One of the problems most often confronting parents of school age children occurs when a child complains of not feeling well on a school day. A decision must be made as to whether the child should remain at home or go to school. How do you make the right decision? You don’t want to keep your child home if he or she isn’t really sick, but you also don’t want to send a sick child to school.
The following is an excerpt from an article by Lorraine Stern, M.D., entitled “Your Child’s Health.” This article offers parents some answers to commonly asked questions: “Is your child sick – or sick of school?
Question: When is a stomachache not an illness?
Answer: When it only occurs on school days.
Question: When is a temperature a reason to keep a child home from school?
Answer: When the temperature is 100 degrees or greater.
It is better for a child to learn to cope with minor illness or face anxieties than to avoid school because of minor complaints. If a child does stay home, be firm and don’t hesitate to impose such rules as no video games, no friends over after school, no running around, and no leaving the house for work or other activities on the day they missed school. It is important that rules regarding school attendance be consistent. Your child also needs to know what to expect. Rules, routines, and consistent discipline will help him or her feel secure. It’s important that the student understands the rules you set and that the rules work well for the entire family.”
GENERAL HEALTH GUIDELINES TO FOLLOW:
Keep your child at home when:
1. He/she has a fever of 100 degrees or greater – your child may return to school after being fever-free for a full 24 hours without the use of fever reducing medication.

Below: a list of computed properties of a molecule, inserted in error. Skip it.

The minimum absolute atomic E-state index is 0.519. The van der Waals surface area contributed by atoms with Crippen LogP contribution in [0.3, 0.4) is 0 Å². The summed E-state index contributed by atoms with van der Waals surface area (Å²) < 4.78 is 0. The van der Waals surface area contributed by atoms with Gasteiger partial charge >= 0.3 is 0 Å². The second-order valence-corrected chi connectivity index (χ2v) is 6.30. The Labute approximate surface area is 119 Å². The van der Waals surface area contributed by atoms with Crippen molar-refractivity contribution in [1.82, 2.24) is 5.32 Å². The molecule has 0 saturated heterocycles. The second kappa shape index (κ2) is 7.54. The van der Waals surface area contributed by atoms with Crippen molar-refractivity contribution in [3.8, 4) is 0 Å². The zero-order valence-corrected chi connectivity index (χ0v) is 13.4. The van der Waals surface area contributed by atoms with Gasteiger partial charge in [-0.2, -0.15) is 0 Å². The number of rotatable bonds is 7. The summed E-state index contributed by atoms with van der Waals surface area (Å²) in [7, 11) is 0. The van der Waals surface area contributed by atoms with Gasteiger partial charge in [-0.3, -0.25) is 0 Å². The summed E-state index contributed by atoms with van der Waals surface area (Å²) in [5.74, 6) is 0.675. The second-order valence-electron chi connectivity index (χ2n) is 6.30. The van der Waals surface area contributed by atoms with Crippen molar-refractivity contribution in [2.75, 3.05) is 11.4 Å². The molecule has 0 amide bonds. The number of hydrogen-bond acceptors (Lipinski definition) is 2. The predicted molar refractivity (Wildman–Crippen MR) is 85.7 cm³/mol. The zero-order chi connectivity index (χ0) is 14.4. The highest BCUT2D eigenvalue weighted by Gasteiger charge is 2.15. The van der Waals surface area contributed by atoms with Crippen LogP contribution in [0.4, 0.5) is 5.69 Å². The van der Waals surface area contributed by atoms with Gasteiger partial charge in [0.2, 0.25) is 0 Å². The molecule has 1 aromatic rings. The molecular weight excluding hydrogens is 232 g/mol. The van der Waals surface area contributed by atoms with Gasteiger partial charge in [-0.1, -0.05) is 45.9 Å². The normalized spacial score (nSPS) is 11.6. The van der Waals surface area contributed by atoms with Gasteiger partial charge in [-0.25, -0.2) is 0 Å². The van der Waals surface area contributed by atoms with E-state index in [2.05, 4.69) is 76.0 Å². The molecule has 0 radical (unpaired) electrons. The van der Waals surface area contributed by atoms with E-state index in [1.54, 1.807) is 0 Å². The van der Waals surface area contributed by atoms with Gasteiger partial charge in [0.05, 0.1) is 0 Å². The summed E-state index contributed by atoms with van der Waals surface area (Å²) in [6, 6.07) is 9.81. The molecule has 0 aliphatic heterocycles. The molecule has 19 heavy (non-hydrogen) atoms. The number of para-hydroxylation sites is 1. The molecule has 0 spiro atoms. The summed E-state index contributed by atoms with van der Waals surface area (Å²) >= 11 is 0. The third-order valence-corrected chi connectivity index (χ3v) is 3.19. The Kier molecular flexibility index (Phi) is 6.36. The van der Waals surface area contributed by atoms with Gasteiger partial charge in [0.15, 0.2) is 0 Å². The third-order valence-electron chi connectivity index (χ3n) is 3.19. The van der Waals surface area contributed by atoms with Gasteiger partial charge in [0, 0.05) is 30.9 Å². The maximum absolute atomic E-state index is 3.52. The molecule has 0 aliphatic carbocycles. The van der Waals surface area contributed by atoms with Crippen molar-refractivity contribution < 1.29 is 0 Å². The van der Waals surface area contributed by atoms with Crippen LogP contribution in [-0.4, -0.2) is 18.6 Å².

2. He/she is vomiting or has diarrhea – your child may return to school if there is no vomiting or diarrhea for a full 24 hours.
3. He/she has an earache – your child may return to school after being seen by a physician for evaluation and has begun any necessary treatment.
4. He/she has a persistent sore throat or a hacking cough - your child may return to school after being seen by a physician for evaluation and has begun any necessary treatment.
5. He/she has generalized body aches, fatigue, and appears pale in color – your child may return to school when rested and feeling stronger.
6. He/she has an itchy red eye with drainage – your child may return to school after being seen by a physician, received prescribed treatment for 24 hours, and submits a physician note to the Health Office indicating the student is no longer contagious.
7. He/she has a rash - your child may return to school after being seen by a physician, received prescribed treatment for 24 hours, and submits a physician note to the Health Office indicating the student is no longer contagious.
If your child complains of a stomachache, headache or minor sore throat and has no other symptoms, he may go to school. The school will notify you if your child’s condition changes. Unnecessary absence from school often has a negative effect on your child’s attitude, work habits, and academic progress. Using common sense and remembering that sick children belong at home and well children belong at school will help in achieving overall academic success.
Please feel free to call the Health Office at 630-876-6245 if you have any questions or concerns.
Beth A Jones, RN, NCSN, IL CSN
Information in this document is provided for informational purposes only and is not a substitute for professional medical advice. The information in this document should not be used for diagnosing or treating a medical or health condition. If you suspect your child has a medical problem, promptly contact your professional health care provider.